Years after filing for bankruptcy, the Detroit of the West Coast—San Bernardino, California—is struggling to hammer out an exit plan. Not helping are their public sector unions, who have resisted deeper cuts, even though the city is running out of choices. As a consequence, the city’s firefighters could lose their jobs to outside contractors, either from other fire agencies or to privatization. A city charter that puts public safety salary negotiations out of the hands of the City Council doesn’t help either. (In the midst of this bankruptcy, the city is giving out an additional $500,000 in overdue raises right now because of this rule.)
I wrote a commentary about the situation and the stark numbers that detail San Bernardino’s poverty recently in The (Riverside) Press-Enterprise. As important as a good firefighting team is (area firefighters have recently been fighting a massive blaze out in the San Bernardino Mountains), you can’t get blood from a stone:
Most residents would logically see police and firefighters as the reason to have a city government in the first place. But as the Los Angeles Times noted in a recent in-depth look at San Bernardino’s woes, these public safety expenses are tellingly out of proportion: “By 2012 the city was spending 72 percent of its general fund on the Police and Fire Departments, mostly on salaries and pensions – compared to Los Angeles, which spends 59 percent of its general fund on those services. More than half the sworn fire personnel earn more than $150,000 a year according to city records.”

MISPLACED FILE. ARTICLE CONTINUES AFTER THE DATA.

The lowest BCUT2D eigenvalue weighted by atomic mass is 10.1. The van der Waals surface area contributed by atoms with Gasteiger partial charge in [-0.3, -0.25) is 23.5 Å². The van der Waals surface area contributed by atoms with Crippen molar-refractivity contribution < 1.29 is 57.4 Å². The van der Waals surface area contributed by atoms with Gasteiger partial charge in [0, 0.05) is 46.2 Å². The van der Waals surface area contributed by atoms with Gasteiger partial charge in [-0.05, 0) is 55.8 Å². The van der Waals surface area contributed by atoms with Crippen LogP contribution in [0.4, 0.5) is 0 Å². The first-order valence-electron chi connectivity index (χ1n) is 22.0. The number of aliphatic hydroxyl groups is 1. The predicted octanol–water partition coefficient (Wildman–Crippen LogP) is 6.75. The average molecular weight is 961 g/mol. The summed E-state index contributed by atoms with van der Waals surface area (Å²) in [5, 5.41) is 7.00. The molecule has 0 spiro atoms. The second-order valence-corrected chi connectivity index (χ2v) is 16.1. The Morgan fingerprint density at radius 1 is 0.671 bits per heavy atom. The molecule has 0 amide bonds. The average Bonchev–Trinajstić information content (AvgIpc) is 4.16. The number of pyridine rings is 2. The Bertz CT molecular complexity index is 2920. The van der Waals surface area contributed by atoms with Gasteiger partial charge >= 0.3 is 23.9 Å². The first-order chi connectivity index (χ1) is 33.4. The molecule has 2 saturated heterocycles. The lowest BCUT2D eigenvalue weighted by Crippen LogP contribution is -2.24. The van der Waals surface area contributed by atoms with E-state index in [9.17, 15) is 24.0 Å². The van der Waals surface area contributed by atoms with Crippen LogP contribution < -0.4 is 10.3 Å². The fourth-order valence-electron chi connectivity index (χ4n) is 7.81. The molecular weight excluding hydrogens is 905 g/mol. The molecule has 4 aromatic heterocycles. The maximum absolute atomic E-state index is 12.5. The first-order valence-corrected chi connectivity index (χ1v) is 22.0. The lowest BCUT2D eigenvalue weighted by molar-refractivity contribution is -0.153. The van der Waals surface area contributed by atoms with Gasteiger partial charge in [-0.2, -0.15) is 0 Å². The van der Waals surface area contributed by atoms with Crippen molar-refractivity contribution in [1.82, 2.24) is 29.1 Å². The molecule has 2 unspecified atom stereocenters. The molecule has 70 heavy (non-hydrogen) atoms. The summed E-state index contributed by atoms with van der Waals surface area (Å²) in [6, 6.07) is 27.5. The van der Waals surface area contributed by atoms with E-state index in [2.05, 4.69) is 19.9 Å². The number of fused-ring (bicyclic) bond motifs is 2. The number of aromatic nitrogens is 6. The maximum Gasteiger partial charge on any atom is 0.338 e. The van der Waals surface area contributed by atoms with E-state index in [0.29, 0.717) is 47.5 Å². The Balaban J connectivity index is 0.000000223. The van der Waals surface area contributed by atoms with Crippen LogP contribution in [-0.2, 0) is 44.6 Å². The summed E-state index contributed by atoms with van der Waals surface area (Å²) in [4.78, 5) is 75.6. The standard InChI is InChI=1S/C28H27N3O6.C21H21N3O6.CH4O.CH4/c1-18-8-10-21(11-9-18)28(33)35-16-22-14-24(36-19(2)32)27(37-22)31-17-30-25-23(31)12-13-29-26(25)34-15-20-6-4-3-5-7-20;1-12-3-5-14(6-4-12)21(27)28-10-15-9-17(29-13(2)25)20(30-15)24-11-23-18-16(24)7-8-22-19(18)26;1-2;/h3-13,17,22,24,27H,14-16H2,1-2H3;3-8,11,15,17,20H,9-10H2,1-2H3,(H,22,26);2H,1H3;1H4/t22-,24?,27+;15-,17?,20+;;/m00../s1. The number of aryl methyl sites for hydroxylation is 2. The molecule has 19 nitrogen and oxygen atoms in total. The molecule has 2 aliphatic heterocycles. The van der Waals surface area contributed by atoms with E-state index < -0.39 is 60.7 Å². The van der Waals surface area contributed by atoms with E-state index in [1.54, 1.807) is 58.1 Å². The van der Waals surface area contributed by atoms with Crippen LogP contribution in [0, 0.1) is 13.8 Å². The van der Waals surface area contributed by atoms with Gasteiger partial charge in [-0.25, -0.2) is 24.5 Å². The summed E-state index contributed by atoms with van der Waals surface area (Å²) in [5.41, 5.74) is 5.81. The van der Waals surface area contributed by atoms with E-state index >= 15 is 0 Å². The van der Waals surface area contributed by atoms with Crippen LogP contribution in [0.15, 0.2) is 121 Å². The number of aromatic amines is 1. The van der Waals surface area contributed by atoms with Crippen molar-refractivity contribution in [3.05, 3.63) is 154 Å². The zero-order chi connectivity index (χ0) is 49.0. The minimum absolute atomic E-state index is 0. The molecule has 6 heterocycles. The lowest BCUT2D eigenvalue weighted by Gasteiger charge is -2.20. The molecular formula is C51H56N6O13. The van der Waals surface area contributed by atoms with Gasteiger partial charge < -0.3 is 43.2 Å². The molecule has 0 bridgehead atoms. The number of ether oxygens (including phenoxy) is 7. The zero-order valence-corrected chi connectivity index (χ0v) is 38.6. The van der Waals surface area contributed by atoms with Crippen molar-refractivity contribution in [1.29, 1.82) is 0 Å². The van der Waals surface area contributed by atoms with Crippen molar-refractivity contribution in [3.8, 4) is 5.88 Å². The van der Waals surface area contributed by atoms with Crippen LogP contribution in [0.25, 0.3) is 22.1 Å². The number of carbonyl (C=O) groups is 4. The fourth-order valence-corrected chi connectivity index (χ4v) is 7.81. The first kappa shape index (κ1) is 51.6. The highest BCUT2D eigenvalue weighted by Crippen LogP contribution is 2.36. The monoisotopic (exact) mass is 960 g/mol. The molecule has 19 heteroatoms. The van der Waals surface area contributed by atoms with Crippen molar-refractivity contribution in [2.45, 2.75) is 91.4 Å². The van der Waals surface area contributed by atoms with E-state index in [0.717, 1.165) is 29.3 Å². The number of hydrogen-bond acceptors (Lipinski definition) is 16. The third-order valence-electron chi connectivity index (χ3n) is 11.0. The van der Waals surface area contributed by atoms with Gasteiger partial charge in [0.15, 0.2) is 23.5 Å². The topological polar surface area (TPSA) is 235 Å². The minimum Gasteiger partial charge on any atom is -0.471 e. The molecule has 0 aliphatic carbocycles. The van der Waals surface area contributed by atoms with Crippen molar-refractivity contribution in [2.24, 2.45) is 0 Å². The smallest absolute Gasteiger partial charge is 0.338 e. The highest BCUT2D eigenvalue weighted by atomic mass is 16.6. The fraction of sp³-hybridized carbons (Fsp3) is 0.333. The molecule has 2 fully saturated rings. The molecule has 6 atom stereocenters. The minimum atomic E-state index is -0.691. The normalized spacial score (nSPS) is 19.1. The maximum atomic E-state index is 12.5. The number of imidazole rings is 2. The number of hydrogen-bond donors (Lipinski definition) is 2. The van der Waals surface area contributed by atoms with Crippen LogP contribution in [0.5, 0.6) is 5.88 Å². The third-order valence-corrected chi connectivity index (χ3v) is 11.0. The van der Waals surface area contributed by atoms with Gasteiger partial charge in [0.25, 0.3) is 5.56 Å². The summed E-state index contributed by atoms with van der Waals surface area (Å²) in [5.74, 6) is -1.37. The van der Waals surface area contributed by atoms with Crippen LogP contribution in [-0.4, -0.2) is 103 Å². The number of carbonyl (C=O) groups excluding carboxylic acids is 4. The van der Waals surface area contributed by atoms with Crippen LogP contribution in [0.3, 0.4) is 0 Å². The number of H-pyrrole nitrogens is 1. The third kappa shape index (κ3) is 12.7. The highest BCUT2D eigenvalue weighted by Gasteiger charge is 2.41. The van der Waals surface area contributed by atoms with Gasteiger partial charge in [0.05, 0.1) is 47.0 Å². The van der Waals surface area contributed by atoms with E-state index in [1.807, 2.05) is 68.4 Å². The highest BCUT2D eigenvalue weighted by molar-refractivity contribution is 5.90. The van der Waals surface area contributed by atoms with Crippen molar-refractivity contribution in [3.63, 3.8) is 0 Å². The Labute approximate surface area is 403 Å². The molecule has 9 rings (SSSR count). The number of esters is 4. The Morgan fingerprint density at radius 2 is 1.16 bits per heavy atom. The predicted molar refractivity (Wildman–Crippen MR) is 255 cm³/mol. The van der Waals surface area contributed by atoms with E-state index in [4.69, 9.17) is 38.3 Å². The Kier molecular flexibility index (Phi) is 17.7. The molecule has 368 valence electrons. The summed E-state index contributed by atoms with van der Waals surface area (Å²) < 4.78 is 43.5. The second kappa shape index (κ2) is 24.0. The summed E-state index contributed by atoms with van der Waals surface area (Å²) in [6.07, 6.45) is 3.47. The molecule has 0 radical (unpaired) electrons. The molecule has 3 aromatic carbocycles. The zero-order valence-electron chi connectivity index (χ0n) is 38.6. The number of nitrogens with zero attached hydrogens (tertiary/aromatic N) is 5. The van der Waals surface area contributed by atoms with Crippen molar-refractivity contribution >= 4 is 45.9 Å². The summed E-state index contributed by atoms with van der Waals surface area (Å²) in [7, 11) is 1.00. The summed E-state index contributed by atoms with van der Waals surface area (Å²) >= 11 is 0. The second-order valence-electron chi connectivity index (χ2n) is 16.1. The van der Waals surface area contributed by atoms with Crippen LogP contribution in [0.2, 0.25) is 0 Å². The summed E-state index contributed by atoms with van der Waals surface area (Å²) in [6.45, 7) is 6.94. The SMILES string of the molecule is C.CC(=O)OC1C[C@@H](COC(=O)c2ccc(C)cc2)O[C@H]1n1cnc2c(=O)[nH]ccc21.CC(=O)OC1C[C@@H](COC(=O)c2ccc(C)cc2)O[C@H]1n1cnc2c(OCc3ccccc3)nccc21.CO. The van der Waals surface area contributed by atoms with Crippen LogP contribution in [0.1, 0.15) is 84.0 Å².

Yet, the firefighters remain a thorn in the side of fixing the problem. When the effort to change the city’s charter rule failed, the local fire union president responded that the vote was a rejection of budget cuts and concluded, “It’s time for city leaders to immediately begin working on solutions that will generate new revenues and economic development for the city.”
But the city is gutting its other services in order to meet the obligations to its public safety departments. It had to stop sweeping its streets in June because it couldn’t afford it. San Bernardino’s poverty makes a joke out of any goal to raise more revenue quickly. Only 519 households in this city of 213,000 can boast incomes of greater than $200,000 a year.